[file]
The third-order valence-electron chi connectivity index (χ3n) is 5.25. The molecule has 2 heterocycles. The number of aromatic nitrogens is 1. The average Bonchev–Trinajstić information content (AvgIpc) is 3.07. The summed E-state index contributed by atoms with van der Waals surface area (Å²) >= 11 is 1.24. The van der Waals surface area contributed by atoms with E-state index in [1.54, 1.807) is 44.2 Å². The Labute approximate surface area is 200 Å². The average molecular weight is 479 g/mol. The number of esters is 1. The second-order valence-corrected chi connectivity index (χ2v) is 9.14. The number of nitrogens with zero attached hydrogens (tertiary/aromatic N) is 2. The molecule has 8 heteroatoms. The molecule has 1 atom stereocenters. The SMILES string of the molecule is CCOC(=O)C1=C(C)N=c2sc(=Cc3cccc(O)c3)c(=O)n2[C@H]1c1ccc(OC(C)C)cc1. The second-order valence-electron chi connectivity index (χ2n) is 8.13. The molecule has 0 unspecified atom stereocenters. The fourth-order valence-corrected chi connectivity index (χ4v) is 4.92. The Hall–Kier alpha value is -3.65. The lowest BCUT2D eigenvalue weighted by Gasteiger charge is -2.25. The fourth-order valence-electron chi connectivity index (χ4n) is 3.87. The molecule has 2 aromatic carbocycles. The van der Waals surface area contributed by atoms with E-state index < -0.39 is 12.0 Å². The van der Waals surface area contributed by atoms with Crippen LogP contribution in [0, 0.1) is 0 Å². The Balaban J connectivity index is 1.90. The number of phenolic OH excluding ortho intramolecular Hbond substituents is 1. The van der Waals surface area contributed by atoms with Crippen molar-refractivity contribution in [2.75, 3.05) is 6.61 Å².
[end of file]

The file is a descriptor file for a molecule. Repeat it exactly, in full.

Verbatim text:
The third-order valence-electron chi connectivity index (χ3n) is 5.25. The molecule has 2 heterocycles. The number of aromatic nitrogens is 1. The average Bonchev–Trinajstić information content (AvgIpc) is 3.07. The summed E-state index contributed by atoms with van der Waals surface area (Å²) >= 11 is 1.24. The van der Waals surface area contributed by atoms with E-state index in [1.54, 1.807) is 44.2 Å². The Labute approximate surface area is 200 Å². The average molecular weight is 479 g/mol. The number of esters is 1. The second-order valence-corrected chi connectivity index (χ2v) is 9.14. The number of nitrogens with zero attached hydrogens (tertiary/aromatic N) is 2. The molecule has 8 heteroatoms. The molecule has 1 atom stereocenters. The SMILES string of the molecule is CCOC(=O)C1=C(C)N=c2sc(=Cc3cccc(O)c3)c(=O)n2[C@H]1c1ccc(OC(C)C)cc1. The second-order valence-electron chi connectivity index (χ2n) is 8.13. The molecule has 0 unspecified atom stereocenters. The fourth-order valence-corrected chi connectivity index (χ4v) is 4.92. The Hall–Kier alpha value is -3.65. The lowest BCUT2D eigenvalue weighted by Gasteiger charge is -2.25. The fourth-order valence-electron chi connectivity index (χ4n) is 3.87. The molecule has 2 aromatic carbocycles. The van der Waals surface area contributed by atoms with E-state index < -0.39 is 12.0 Å². The van der Waals surface area contributed by atoms with Crippen LogP contribution in [0, 0.1) is 0 Å². The Balaban J connectivity index is 1.90. The number of phenolic OH excluding ortho intramolecular Hbond substituents is 1. The van der Waals surface area contributed by atoms with Crippen molar-refractivity contribution in [2.75, 3.05) is 6.61 Å².